Editing Natural Action

In my profession, I am typically editing natural action on video. Which is to say, most of my shots are not staged for the camera, and it’s my job to make the finished product look as professional as possible, given the circumstances at hand. I enjoy my profession for many reasons. It’s challenging, creative, spiritually fulfilling, and anthropologically interesting. As a high school theater student, my drama teacher had us keep observational journals of people as study for building characters on stage. I find the observational qualities of recording event video to be similar, with the additional considerations of photographic composition and dramatic coverage to add spice. I think it is very gratifying to preserve the lives of REAL people with the same level of care and artistry that might be dedicated to commercial media, and I think this form of video scrap-booking will become more commonplace as ubiquitous technology and video become more rooted in our lives. So all of that being said, I would like to share several general observations about editing natural action that the reader might find useful in editing their own home video.

Pick up the pace. Obviously, we are conditioned to short format media. When editing, you want to give the viewer enough time to see the action or take in the scene in a clip, but not much longer than that unless there is really a good reason to keep watching. A good rule of thumb is last in, first out; meaning trim to the last point just before the relevant action and cut away just after. Tight trimming highlights the point of a clip, and in so doing can increase its power. Of course, I can’t give this advice without including the caution that you want to avoid trimming so tightly as to make your video disorienting and choppy. The choice is what makes it an art, but in general, five and ten seconds is a long time in TV land, and two seconds is getting pretty tight. The goal should be to find the heart of the clip, what makes it interesting and compelling, and to trim it for best presentation.

Motion is important. Movement in video can give a sense of progression & dramatic impact, but stability is key. If a shot is moving, you want it to be smooth, and if the movement is action, you want to be as clear as possible about what that action is. Therefore, you want to try to always complete any visual action in a clip and not cut mid-motion, as this tends to look awkward. Try to make your edits as clean as possible, unless you are using a transition or effect to enhance your presentation.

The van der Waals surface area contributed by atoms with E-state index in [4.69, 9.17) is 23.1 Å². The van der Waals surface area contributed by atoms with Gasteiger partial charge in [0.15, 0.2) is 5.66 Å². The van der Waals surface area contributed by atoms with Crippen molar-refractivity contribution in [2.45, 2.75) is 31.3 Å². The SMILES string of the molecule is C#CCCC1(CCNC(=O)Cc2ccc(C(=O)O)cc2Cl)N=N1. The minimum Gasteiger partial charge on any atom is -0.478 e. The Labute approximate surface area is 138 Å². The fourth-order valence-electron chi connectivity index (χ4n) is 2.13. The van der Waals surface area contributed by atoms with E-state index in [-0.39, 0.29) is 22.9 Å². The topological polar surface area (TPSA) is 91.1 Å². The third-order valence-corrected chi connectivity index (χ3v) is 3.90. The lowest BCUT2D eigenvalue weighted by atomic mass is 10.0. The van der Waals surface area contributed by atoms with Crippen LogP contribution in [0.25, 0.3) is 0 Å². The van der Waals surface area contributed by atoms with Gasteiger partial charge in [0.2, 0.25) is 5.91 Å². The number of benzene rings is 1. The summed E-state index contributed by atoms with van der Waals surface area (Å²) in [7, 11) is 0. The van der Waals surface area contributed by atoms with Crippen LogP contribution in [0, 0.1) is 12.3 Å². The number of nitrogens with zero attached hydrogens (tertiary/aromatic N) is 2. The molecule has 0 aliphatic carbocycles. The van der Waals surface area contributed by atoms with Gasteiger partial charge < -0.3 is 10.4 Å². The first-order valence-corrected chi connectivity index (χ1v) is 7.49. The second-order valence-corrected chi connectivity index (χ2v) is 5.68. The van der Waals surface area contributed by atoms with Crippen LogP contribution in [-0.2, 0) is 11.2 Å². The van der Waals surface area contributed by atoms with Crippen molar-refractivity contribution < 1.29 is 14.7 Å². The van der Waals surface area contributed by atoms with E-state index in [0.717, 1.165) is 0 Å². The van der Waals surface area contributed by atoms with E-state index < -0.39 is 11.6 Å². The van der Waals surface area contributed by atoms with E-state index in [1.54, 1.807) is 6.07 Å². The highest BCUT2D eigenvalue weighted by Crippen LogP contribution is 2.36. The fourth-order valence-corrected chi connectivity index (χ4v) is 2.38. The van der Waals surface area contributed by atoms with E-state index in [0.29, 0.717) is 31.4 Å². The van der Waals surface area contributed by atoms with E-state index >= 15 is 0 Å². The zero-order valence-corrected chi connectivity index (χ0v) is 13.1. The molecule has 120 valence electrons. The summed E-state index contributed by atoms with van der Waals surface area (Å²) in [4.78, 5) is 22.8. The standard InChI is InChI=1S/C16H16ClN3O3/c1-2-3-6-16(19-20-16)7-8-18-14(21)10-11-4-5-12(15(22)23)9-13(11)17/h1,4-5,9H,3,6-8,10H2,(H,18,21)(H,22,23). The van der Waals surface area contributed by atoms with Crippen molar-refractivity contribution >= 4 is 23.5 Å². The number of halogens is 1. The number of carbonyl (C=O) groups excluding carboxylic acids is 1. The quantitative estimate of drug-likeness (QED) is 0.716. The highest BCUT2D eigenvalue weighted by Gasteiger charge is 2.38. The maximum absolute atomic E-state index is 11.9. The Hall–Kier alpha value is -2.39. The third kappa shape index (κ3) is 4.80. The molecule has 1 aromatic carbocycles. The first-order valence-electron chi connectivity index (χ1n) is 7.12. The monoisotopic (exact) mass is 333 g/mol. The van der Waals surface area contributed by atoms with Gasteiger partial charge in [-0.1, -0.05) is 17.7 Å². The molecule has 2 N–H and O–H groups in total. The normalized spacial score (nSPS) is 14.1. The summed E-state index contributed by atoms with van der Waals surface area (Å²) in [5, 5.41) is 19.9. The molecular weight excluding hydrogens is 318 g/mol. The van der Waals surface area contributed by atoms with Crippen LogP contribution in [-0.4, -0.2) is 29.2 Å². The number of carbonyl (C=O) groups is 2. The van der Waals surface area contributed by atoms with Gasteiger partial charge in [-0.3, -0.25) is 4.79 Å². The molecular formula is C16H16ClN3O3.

Elementary editing. To avoid choppy and amateurish looking video, you want to avoid jump cuts. A jump cut happens when you edit between two visually incongruous shots of a subject, causing them to appear to jump in some impossible way. This might seem like a restrictive statement, but with a bit of creativity and a few camera angles, you actually have tremendous latitude in presenting subjects. The trick is to avoid obvious visual incongruity, but basically everything else goes. So if you have a different angle, or framing, you can inter cut readily to move the story along.

Audio influences perception. Therefore, you may want to strip your video of natural audio if it is nothing but background noise. Of course you can keep anything that is meaningful, but consider editing to music and mixing in natural audio when appropriate. Good editing software should let you edit audio & video tracks separately, so you don’t have to have obnoxious audio transitions with every cut.

Clean up your images. Most software will have some feature to allow you to brighten & adjust the color of your images. Get to know your color corrector and you will be able to dramatically improve dark home video.

Humans have a reorientation response to movement and visual changes, which is a fundamental perceptual part of what makes the experience of watching TV different from home video – just the simple barrage of images is enough to transfix. But when tasteful editing is applied to actual moments of importance in the lives of real human beings, I believe it can enshrine a moment in memory for the couples, families, and communities concerned.

Once you have used these tips to edit your home movies, you can build a video archive of your special family memories. Birthdays, parties, and events of all types can be archived in this way. Or, you can entrust your family memories to a professional like myself for editing.

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